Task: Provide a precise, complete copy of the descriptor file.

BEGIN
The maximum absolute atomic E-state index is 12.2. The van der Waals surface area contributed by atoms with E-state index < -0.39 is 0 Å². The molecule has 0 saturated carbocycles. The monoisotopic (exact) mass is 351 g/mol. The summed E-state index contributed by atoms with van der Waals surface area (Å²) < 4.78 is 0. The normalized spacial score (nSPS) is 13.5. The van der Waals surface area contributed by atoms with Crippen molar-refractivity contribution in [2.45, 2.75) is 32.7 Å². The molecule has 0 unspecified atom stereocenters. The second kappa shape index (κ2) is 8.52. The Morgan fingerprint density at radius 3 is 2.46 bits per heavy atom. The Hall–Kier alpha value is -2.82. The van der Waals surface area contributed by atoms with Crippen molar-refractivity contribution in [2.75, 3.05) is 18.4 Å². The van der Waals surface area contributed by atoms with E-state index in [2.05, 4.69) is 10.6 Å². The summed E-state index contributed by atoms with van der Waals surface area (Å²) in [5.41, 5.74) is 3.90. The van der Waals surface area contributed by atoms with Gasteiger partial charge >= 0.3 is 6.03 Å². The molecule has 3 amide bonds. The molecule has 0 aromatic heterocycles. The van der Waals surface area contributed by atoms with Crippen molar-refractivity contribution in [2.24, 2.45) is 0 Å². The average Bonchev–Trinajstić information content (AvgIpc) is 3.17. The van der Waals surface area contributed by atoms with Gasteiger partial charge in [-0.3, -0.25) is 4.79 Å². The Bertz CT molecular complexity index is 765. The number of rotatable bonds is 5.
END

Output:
The maximum absolute atomic E-state index is 12.2. The van der Waals surface area contributed by atoms with E-state index < -0.39 is 0 Å². The molecule has 0 saturated carbocycles. The monoisotopic (exact) mass is 351 g/mol. The summed E-state index contributed by atoms with van der Waals surface area (Å²) < 4.78 is 0. The normalized spacial score (nSPS) is 13.5. The van der Waals surface area contributed by atoms with Crippen molar-refractivity contribution in [2.45, 2.75) is 32.7 Å². The molecule has 0 unspecified atom stereocenters. The second kappa shape index (κ2) is 8.52. The Morgan fingerprint density at radius 3 is 2.46 bits per heavy atom. The Hall–Kier alpha value is -2.82. The van der Waals surface area contributed by atoms with Crippen molar-refractivity contribution in [2.75, 3.05) is 18.4 Å². The van der Waals surface area contributed by atoms with E-state index in [2.05, 4.69) is 10.6 Å². The summed E-state index contributed by atoms with van der Waals surface area (Å²) in [5.41, 5.74) is 3.90. The van der Waals surface area contributed by atoms with Gasteiger partial charge >= 0.3 is 6.03 Å². The molecule has 3 amide bonds. The molecule has 0 aromatic heterocycles. The van der Waals surface area contributed by atoms with Crippen molar-refractivity contribution in [2.24, 2.45) is 0 Å². The average Bonchev–Trinajstić information content (AvgIpc) is 3.17. The van der Waals surface area contributed by atoms with Gasteiger partial charge in [-0.3, -0.25) is 4.79 Å². The Bertz CT molecular complexity index is 765. The number of rotatable bonds is 5.